High intensity headlights are headaches for drivers

Dave Yochum

Driving around Kent in his Ford F-150, Joe Mozer doesn’t get his truck mistaken for a Lexus or Mercedes.

But his headlights give him the look of luxury.


• HID headlights differ from traditional halogen lights by powering an arc of light between two electrodes instead of heating a filament used for light.

Whereas standard light bulbs give off a yellow light, HID lighting emits a white hue that moves to a blue appearance as the temperature of the light color is increased.

• Vehicles that are factory equipped with HID headlights come with a leveling system used to prevent HID beams from being aimed at inappropriate heights. Because after-market HID kits do not come with these systems, drivers fitting HID headlights to older vehicles are advised to check state laws regarding HID lights before installing them.

Source: Sylvania.com, Consumer Reports

Mozer, who works for Summit Racing in Tallmadge, installed the newest rage in the automotive after-market on his truck – High Intensity Discharge headlights.

HID headlights are the bright, blue-tinted headlights found mostly on expensive car brands such as Acura, BMW or Cadillac. Emitting a more intense beam of light than standard halogen headlights, HID lights (commonly referred to as Xenon) have been the topic of debate between drivers who love the unique benefits of HID and those who find the bright lights an unnecessary annoyance.

Cars equipped with HID lights tend to stand out in traffic, making the vehicle appear more attractive and futuristic. Advertisements say they increase safety for night-time driving and save energy by requiring less power to operate. However, HID lights are being slammed for temporarily blinding oncoming drivers and causing thousands of dollars in car damage. They have even warranted a two-year investigation by the National Highway Traffic Safety Administration.

“They look good on black cars, but they’re annoying when I’m driving towards somebody who has them,” junior marketing major Masami Kameda said. “It looks like they’re driving with their high beams on.”

The NHTSA surveyed 4,600 drivers about the glare caused by HID headlights, with 30 percent of respondents, most between the ages of 35 to 54, agreeing that they found the bright lights disturbing.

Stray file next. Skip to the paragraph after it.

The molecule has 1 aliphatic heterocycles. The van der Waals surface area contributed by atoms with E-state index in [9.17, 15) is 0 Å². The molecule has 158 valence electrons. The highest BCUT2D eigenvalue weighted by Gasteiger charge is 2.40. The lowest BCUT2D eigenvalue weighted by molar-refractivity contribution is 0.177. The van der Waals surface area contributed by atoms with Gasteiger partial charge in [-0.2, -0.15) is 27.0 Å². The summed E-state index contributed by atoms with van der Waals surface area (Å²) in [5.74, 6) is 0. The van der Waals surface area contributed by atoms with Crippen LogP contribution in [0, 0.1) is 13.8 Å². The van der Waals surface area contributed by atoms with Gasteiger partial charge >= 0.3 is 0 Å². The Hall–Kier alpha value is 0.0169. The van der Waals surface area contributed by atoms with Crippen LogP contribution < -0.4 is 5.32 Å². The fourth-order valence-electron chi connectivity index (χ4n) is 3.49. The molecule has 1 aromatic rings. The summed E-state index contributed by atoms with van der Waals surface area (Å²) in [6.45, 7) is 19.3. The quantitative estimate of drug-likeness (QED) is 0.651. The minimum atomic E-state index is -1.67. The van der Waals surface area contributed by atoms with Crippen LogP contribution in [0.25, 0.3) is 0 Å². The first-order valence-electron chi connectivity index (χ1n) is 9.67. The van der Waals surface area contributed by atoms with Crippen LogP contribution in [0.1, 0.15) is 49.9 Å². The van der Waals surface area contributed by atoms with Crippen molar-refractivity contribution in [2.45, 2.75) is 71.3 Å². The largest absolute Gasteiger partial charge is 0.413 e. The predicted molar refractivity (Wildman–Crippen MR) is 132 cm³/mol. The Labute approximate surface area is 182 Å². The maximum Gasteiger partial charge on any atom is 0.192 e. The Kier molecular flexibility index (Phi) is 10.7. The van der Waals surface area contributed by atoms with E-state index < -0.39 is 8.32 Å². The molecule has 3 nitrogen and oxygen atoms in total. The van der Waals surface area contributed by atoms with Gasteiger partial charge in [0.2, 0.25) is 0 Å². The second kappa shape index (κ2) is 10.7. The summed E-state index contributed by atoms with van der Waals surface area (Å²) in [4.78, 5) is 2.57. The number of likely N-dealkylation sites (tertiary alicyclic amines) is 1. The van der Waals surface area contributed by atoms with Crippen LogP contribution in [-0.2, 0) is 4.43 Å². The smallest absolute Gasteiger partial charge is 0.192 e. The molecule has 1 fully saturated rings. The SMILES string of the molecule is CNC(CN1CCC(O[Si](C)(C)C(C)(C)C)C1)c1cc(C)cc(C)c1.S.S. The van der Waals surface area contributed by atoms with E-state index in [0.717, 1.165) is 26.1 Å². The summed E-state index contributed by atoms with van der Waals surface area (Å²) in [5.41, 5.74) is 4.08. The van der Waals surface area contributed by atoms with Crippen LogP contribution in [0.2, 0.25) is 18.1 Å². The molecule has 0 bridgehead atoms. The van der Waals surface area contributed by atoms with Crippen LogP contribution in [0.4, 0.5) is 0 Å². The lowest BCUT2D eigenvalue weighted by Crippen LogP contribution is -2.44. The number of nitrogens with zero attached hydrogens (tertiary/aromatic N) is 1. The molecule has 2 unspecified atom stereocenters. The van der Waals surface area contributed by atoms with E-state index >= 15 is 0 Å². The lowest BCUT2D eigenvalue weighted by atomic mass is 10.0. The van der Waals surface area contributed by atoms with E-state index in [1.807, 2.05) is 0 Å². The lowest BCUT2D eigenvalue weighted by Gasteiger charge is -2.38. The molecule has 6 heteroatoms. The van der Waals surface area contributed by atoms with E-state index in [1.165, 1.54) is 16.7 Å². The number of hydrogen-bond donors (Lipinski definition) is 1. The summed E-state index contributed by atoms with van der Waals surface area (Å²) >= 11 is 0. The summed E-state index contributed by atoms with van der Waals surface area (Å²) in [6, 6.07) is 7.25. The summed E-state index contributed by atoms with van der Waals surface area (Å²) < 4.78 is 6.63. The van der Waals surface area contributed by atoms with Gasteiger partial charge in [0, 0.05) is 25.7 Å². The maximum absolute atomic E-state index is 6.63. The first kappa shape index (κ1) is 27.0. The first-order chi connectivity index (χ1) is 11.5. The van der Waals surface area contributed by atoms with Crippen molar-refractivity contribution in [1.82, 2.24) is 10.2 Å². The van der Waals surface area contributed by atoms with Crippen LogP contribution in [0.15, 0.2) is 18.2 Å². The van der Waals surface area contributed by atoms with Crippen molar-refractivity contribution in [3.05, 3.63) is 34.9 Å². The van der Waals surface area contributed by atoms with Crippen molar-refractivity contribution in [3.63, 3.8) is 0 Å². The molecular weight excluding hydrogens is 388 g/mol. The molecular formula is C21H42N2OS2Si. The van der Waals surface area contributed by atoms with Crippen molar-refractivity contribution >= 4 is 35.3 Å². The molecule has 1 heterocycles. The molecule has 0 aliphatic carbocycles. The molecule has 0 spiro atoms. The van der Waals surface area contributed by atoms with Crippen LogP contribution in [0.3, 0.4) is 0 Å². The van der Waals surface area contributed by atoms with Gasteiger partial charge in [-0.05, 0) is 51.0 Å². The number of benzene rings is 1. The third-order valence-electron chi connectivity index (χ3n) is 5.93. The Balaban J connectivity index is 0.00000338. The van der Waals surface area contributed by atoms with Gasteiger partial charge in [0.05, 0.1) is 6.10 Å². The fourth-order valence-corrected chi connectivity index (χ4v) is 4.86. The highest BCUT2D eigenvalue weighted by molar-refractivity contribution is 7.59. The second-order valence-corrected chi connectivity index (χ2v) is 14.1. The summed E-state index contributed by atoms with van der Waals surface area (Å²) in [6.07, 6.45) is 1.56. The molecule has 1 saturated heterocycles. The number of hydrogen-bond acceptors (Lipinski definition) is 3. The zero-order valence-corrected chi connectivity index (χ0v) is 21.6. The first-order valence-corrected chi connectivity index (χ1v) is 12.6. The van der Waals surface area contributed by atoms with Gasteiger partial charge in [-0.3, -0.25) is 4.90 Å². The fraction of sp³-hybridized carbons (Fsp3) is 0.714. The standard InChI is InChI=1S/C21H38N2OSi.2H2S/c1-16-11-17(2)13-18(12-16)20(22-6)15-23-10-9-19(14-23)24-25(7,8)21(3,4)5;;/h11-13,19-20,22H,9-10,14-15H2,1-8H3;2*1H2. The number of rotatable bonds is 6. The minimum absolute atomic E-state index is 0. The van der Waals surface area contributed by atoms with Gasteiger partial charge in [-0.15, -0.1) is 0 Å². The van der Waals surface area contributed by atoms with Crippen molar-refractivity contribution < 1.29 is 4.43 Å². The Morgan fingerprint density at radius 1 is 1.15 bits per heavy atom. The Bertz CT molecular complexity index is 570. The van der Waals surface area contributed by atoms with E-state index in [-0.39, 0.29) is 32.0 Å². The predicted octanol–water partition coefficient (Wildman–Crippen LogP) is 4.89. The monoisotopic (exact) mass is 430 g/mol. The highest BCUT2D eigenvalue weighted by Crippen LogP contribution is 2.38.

According to police and newspaper reports, car thieves in the New York, New Jersey and Boston area have begun stealing entire HID headlight assemblies – particularly from Audi S4s and Nissan Maximas. In turn, thieves retrofit the lights to their older vehicles or sell them for $250 on the black market.

Police have been quoted in the New York Daily News as saying HID lights have become a status symbol on the streets. Mozer agrees.

“I just feel cooler with them,” he admits. “They’re pretty expensive, but I was lucky enough to get them on clearance.”

Mozer’s co-workers at Summit Racing say they like the benefits of HID lights as well but aren’t ready to drop $600 on a pair of HID bulbs. Summit Racing stopped selling the lights at their Tallmadge store because customers couldn’t afford them.

“Kids would come in here asking for a big muffler, air intake and HID lights for their Honda Civic,” Summit Racing sales associate David Millings said. “After they get in a frontal crash, they’re going to be coming in asking if we have regular headlights – they can’t afford HID.”

Other employees at Summit Racing said they highly recommend the lights, but warn if an HID filament blows, it costs more than $100 each to replace. Still, Mozer hasn’t experienced any problems with his pair of HID lights, he just gets positive comments about their intriguing look.

“I’d buy them again if I had another car,” Mozer said.

Contact transportation reporter Dave Yochum at [email protected]